The left’s operating concept for government can be found in the words of Valarie Jarrett, President Obama’s senior advisor. In her words are the very reasons why the left mostly fails when it comes to very basic things like job creation and relieving unemployment. It is all to be found in the way they envision the role of government. They don’t see government as an enabler – a role it does and should play – but instead as a provider. And that was never a part of the vision of our founders.
This is what Jarrett said to a lay Episcopal group in Washington D.C. on September 21, 2011 about the Obama jobs bill and the role of government.
JARRETT: He has a vision for our country, and I think his America Jobs Act’s a very positive signal about what we could do instantly to create some jobs because we know that’s the backbone of our community. We have to give people a livelihood so that they can provide for their families.
JARRETT: And its a vision, I think his is a moral vision, it’s a deeply it’s a vision based based very deeply in values. And taking care of the least of these, and making sure that we are creating a country that is a country for everybody not just for the very very wealthy. We are working hard to lift people out of poverty and give them a better life, and a footing, and that’s what government is suppose to do.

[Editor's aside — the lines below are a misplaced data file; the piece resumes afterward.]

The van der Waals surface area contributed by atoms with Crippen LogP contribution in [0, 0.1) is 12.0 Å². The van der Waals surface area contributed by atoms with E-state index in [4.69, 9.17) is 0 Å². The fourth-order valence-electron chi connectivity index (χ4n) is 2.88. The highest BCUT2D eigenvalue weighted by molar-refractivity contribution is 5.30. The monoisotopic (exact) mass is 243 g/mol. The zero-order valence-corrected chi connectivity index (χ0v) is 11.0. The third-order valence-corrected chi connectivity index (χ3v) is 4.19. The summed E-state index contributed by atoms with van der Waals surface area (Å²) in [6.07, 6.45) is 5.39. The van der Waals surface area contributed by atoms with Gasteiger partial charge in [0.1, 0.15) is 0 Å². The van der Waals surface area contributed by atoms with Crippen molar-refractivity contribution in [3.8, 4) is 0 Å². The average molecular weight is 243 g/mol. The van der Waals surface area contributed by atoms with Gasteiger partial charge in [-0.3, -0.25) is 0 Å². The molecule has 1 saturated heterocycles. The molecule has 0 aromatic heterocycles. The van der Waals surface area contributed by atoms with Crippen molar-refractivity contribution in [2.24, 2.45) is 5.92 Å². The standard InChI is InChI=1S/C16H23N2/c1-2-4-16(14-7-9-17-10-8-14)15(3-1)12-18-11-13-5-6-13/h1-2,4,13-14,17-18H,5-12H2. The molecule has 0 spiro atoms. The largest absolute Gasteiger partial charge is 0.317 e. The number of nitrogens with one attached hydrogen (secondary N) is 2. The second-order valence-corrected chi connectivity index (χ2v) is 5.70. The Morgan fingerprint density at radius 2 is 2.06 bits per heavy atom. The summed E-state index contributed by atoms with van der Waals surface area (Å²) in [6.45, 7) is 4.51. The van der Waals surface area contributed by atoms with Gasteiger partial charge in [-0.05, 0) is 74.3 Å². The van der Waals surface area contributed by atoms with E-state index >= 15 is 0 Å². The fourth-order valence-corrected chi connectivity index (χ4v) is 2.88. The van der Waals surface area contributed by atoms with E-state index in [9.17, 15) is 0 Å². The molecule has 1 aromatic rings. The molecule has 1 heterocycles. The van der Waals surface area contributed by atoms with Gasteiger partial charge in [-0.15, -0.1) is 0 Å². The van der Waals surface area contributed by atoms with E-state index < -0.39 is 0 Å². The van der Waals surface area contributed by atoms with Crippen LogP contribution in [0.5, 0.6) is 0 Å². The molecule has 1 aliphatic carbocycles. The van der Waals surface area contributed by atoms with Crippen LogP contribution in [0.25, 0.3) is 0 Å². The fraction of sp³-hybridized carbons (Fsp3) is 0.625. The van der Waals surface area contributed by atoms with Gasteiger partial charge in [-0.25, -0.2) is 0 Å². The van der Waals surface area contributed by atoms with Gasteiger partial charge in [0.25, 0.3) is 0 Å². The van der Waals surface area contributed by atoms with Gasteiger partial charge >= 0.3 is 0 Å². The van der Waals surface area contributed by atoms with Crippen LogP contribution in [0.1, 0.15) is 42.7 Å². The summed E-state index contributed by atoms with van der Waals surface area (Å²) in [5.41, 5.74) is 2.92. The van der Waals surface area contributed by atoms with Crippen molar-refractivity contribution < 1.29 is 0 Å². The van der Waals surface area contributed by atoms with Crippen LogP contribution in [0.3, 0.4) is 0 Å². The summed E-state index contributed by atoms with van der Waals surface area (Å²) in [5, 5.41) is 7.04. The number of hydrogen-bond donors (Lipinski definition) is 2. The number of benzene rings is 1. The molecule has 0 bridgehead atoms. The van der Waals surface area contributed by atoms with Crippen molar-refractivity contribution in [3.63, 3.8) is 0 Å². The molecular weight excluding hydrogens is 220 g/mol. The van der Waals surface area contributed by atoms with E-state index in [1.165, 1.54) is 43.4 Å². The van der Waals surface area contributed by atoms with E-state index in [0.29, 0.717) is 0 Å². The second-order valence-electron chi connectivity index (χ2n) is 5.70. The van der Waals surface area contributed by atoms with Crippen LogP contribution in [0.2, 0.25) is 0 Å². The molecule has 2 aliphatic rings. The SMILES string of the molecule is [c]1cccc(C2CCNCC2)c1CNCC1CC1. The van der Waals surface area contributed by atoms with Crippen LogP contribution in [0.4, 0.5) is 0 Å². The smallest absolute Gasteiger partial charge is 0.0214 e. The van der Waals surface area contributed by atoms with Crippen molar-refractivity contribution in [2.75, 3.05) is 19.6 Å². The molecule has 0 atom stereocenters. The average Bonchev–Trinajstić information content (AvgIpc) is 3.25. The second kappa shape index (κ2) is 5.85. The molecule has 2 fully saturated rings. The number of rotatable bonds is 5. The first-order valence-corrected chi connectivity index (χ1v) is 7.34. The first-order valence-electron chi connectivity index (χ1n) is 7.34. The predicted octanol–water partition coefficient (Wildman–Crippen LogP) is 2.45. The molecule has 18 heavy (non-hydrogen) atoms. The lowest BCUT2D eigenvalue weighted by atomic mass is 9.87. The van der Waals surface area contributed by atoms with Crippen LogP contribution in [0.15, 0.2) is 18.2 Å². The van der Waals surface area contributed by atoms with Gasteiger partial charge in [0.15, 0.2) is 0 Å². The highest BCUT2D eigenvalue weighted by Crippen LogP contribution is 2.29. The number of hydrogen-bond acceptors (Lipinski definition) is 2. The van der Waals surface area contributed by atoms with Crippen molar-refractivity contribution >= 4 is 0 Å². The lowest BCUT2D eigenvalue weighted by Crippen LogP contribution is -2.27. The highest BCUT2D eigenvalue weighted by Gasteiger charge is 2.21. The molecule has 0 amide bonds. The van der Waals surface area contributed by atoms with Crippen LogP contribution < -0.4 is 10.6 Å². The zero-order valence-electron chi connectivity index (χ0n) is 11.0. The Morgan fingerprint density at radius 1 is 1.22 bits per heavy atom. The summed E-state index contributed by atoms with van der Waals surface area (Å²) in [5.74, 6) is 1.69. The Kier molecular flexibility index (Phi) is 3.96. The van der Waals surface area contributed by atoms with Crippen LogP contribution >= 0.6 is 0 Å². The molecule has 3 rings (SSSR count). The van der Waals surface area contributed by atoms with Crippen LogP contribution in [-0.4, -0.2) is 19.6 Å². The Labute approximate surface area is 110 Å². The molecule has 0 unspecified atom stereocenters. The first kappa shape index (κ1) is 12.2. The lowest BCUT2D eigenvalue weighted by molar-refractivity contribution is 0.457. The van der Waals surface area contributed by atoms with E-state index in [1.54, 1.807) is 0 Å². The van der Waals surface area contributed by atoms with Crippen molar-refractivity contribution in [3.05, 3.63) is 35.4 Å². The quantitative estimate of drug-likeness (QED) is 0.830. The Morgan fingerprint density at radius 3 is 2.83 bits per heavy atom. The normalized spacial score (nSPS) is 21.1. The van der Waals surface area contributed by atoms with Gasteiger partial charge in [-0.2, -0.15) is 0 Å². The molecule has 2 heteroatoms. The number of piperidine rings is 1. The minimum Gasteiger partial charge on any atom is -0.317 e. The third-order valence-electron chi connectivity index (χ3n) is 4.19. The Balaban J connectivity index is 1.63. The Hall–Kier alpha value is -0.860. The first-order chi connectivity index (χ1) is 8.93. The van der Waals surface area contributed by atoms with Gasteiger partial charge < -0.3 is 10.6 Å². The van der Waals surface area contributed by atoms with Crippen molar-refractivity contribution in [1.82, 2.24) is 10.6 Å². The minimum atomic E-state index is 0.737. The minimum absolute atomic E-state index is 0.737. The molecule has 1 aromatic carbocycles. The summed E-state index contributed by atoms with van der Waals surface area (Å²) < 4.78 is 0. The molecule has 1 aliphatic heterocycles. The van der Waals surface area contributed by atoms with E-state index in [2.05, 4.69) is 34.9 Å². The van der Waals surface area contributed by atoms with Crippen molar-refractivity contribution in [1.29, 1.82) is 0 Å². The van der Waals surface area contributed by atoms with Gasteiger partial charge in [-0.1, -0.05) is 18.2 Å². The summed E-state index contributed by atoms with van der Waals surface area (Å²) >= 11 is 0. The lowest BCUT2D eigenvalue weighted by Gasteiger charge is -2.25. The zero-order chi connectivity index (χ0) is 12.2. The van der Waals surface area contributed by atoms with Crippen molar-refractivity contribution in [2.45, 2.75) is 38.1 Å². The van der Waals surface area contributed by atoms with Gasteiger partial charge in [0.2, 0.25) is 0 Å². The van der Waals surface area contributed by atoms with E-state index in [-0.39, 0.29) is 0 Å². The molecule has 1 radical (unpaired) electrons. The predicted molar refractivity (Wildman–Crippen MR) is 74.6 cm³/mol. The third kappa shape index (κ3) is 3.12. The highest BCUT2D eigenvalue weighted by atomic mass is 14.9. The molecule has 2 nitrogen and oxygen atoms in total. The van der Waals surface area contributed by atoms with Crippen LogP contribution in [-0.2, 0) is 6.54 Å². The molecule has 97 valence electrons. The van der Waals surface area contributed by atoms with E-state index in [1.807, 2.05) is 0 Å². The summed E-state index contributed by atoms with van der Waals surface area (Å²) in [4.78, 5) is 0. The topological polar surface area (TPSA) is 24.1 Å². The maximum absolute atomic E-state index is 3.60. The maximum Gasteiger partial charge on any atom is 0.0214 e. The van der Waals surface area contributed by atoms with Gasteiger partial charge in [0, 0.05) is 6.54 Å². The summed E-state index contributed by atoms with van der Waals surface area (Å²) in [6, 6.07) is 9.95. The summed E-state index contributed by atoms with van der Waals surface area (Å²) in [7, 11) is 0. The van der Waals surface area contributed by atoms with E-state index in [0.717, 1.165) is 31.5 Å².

JARRETT: What he has said is that he is not willing to balance our budget on backs of the least of these, those who are most vulnerable those who depend so steeply on the safety net programs that our country….that is like a rock and foundation of our country. He says I am not willing to [inaudible] Medicare [inaudible], I’m not willing to hurt Social Security, I am not willing to make those choices while the very wealthy and the corporations and the most profitable are not paying their fair share.
There are many things to talk about in those three paragraphs. The first, of course, is no government program will “instantly create some jobs”. At least not in the sense of permanent jobs. Oh it may be able to gin up some make work jobs – eventually. But those aren’t the productive permanent private economy jobs that we so desperately need. Government jobs are rarely productive economy building jobs. They’re also rarely permanent. Creating a few hundred thousand temporary construction jobs weather stripping schools is not going to pull us out of the economic crisis. And most likely those jobs will end up costing more than they’re worth and doing little to address the real fundamental problems the economy faces.
But the real problem here is one of philosophy. The line that bothers me most is the one which ends with “that’s what government is supposed to do”. No. It’s not what government is supposed to do. Or at least that wasn’t the design laid out in the Constitution of the United States. What was laid out there was a mechanism to enable private individuals to do those things necessary to improve their lives and productivity without using force or fraud to do it. What Jarret is pushing the left’s vision of government’s role.